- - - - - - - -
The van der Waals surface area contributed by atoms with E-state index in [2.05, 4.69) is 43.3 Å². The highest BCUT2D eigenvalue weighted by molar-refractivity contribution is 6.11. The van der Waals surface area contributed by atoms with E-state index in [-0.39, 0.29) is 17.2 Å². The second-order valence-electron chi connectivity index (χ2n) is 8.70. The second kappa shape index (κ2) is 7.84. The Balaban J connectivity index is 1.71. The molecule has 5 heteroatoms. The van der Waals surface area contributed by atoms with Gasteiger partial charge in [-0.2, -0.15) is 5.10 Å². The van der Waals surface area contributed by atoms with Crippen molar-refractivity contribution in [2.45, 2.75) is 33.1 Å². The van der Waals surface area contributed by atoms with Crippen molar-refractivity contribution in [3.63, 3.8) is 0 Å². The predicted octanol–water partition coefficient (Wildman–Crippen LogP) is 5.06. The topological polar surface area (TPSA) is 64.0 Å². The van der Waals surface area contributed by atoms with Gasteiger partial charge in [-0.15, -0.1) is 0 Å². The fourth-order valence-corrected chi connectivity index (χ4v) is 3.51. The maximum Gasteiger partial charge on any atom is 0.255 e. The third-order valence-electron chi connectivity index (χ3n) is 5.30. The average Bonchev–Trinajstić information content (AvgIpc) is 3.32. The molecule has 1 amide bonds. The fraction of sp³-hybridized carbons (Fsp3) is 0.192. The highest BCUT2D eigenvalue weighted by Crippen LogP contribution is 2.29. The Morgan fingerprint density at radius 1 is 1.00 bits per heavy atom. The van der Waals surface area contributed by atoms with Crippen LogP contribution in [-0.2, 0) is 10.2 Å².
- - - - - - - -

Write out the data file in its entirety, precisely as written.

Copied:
The van der Waals surface area contributed by atoms with E-state index in [2.05, 4.69) is 43.3 Å². The highest BCUT2D eigenvalue weighted by molar-refractivity contribution is 6.11. The van der Waals surface area contributed by atoms with E-state index in [-0.39, 0.29) is 17.2 Å². The second-order valence-electron chi connectivity index (χ2n) is 8.70. The second kappa shape index (κ2) is 7.84. The Balaban J connectivity index is 1.71. The molecule has 5 heteroatoms. The van der Waals surface area contributed by atoms with Gasteiger partial charge in [-0.2, -0.15) is 5.10 Å². The van der Waals surface area contributed by atoms with Crippen molar-refractivity contribution in [2.45, 2.75) is 33.1 Å². The van der Waals surface area contributed by atoms with Crippen molar-refractivity contribution in [3.63, 3.8) is 0 Å². The predicted octanol–water partition coefficient (Wildman–Crippen LogP) is 5.06. The topological polar surface area (TPSA) is 64.0 Å². The van der Waals surface area contributed by atoms with Gasteiger partial charge in [-0.15, -0.1) is 0 Å². The fourth-order valence-corrected chi connectivity index (χ4v) is 3.51. The maximum Gasteiger partial charge on any atom is 0.255 e. The third-order valence-electron chi connectivity index (χ3n) is 5.30. The average Bonchev–Trinajstić information content (AvgIpc) is 3.32. The molecule has 1 amide bonds. The fraction of sp³-hybridized carbons (Fsp3) is 0.192. The highest BCUT2D eigenvalue weighted by Crippen LogP contribution is 2.29. The Morgan fingerprint density at radius 1 is 1.00 bits per heavy atom. The van der Waals surface area contributed by atoms with Crippen LogP contribution in [-0.2, 0) is 10.2 Å².